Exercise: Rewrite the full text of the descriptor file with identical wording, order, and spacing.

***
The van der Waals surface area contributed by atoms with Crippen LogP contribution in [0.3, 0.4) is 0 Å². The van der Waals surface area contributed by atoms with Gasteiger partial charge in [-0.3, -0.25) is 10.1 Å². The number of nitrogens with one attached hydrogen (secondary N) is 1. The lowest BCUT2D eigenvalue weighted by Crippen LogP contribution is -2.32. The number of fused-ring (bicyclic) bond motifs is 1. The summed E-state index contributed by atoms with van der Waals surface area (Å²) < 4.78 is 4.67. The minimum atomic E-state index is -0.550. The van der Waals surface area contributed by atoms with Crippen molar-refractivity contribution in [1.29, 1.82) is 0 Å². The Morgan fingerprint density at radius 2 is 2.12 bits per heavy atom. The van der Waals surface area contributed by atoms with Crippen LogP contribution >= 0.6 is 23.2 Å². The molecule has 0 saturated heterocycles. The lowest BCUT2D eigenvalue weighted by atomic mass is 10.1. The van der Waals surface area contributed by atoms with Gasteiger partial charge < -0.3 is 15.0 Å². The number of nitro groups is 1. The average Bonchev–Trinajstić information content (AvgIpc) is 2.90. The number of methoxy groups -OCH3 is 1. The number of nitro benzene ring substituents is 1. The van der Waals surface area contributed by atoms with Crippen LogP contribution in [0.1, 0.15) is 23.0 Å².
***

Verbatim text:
The van der Waals surface area contributed by atoms with Crippen LogP contribution in [0.3, 0.4) is 0 Å². The van der Waals surface area contributed by atoms with Gasteiger partial charge in [-0.3, -0.25) is 10.1 Å². The number of nitrogens with one attached hydrogen (secondary N) is 1. The lowest BCUT2D eigenvalue weighted by Crippen LogP contribution is -2.32. The number of fused-ring (bicyclic) bond motifs is 1. The summed E-state index contributed by atoms with van der Waals surface area (Å²) < 4.78 is 4.67. The minimum atomic E-state index is -0.550. The van der Waals surface area contributed by atoms with Crippen molar-refractivity contribution in [1.29, 1.82) is 0 Å². The Morgan fingerprint density at radius 2 is 2.12 bits per heavy atom. The van der Waals surface area contributed by atoms with Crippen LogP contribution >= 0.6 is 23.2 Å². The molecule has 0 saturated heterocycles. The lowest BCUT2D eigenvalue weighted by atomic mass is 10.1. The van der Waals surface area contributed by atoms with Gasteiger partial charge < -0.3 is 15.0 Å². The number of nitro groups is 1. The average Bonchev–Trinajstić information content (AvgIpc) is 2.90. The number of methoxy groups -OCH3 is 1. The number of nitro benzene ring substituents is 1. The van der Waals surface area contributed by atoms with Crippen LogP contribution in [0.1, 0.15) is 23.0 Å².